reasonable starting point to me. If the waker/wakee stacking problem was
revisited, it would still be orthogonal to this patch and they would not
be in conflict.

> > I think your 0.69 and my three values tell the same story: schedutil really
> > needs to use the frequency invariant formula otherwise it's out of the
> > race. Enabling scale-invariance gives multple tens of percent point in
> > advantage.
> Agreed. This frequency invariant addition is great. However, if
> schedutil is "out of the race" without it, as you say, then isn't
> intel_pstate(passive)/ondemand out of the race also? It performs
> just as poorly for this test, until very low PIDs per second.

In the intel_pstate case, there have been hacks carried out of tree
trying to avoid some of the downsides of it. It also had things like IO
wait boosting in mainline which was partially to handle the case where
history was lost and in some cases to avoid problems when the wakup on
IO completion moved a task to another CPU.

I think it's a fair assessment to say that schedutil suffers if
frequency invariance is not used regardless of what the other cpufreq
drivers do.

> >>>> Compare it to the update formula of intel_pstate/powersave:
> >>> 
> >>>    freq_next = 1.25 * freq_max * Busy%
> >>> 
> >>> where again freq_max is 1C turbo and Busy% is the percentage of time not spent
> >>> idling (calculated with delta_MPERF / delta_TSC);
> >> 
> >> Note that the delta_MPERF / delta_TSC method includes idle state 0 and the old
> >> method of utilization does not (at least not last time I investigated, which was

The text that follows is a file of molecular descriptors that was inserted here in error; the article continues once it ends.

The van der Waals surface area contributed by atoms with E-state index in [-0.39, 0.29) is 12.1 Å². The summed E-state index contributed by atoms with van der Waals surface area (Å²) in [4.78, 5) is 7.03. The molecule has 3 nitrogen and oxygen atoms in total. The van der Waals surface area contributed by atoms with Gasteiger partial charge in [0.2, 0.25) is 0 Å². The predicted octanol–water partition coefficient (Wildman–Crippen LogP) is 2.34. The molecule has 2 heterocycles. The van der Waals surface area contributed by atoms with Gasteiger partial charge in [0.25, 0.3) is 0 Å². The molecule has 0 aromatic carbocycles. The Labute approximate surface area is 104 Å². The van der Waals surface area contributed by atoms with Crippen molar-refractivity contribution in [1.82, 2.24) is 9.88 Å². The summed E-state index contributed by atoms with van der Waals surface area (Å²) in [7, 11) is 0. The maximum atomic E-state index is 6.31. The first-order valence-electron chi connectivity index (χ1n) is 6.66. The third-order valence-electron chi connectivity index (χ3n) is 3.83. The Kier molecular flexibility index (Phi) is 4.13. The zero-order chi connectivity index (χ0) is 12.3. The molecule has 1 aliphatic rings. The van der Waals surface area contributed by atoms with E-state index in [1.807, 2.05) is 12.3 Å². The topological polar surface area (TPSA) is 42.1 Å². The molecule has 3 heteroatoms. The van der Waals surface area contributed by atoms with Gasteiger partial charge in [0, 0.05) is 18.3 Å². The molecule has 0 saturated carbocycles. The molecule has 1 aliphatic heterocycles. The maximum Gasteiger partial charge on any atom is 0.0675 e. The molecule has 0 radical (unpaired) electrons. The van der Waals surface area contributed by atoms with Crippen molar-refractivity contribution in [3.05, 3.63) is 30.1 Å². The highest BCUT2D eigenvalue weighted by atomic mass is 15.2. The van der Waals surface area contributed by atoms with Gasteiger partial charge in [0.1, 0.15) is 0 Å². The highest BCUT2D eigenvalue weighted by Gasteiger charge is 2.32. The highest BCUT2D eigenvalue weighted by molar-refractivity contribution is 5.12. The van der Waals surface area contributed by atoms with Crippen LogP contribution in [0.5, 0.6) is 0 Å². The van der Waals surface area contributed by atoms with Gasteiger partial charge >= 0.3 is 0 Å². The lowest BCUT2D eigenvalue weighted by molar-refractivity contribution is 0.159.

> >> awhile ago (and I can not find my notes)).
> >
> > I think that depends on whether or not TSC stops at idle. As understand from
> > the Intel Software Developer manual (SDM) a TSC that stops at idle is called
> > "invariant TSC", and makes delta_MPERF / delta_TSC interesting. Otherwise the
> > two counters behaves exactly the same and the ratio is always 1, modulo the
> > delays in actually reading the two values. But all I know comes from
> > turbostat's man page and the SDM, so don't quote me on that :)
> I was only talking about idle state 0 (polling), where TSC does not stop.
> By the way, I have now done some tests with this patch set and multi-threaded
> stuff. Nothing to report, it all looks great.
> [1]

Is that an acked-by?


Mel Gorman

  reply	other threads:[~2019-09-24  8:06 UTC|newest]

Thread overview: 27+ messages / expand[flat|nested]  mbox.gz  Atom feed  top
2019-09-09  2:42 [PATCH 0/2] Add support for frequency invariance for (some) x86 Giovanni Gherdovich
2019-09-09  2:42 ` [PATCH 1/2] x86,sched: Add support for frequency invariance Giovanni Gherdovich
2019-09-11 15:28   ` Doug Smythies
2019-09-13 20:58     ` Doug Smythies
2019-09-17 14:25       ` Giovanni Gherdovich
2019-09-19 14:42         ` Doug Smythies
2019-09-24  8:06           ` Mel Gorman [this message]
2019-09-24 17:52             ` Doug Smythies
2019-09-13 22:52   ` Srinivas Pandruvada
2019-09-17 14:27     ` Giovanni Gherdovich
2019-09-17 15:55       ` Vincent Guittot
2019-09-19 23:55       ` Srinivas Pandruvada
2019-09-14 10:57   ` Quentin Perret
2019-09-17 14:27     ` Giovanni Gherdovich
2019-09-17 14:39       ` Quentin Perret
2019-09-24 14:03       ` Peter Zijlstra
2019-09-24 16:00         ` Peter Zijlstra
2019-10-02 12:27           ` Giovanni Gherdovich
2019-10-02 18:45             ` Peter Zijlstra
2019-09-24 16:04   ` Peter Zijlstra
2019-10-02 12:26     ` Giovanni Gherdovich
2019-10-02 18:35       ` Peter Zijlstra
2019-09-24 16:30   ` Peter Zijlstra
2019-10-02 12:25     ` Giovanni Gherdovich
2019-10-02 18:47       ` Peter Zijlstra
2019-09-09  2:42 ` [PATCH 2/2] cpufreq: intel_pstate: Conditional frequency invariant accounting Giovanni Gherdovich
2019-09-24 16:01 ` [PATCH 0/2] Add support for frequency invariance for (some) x86 Peter Zijlstra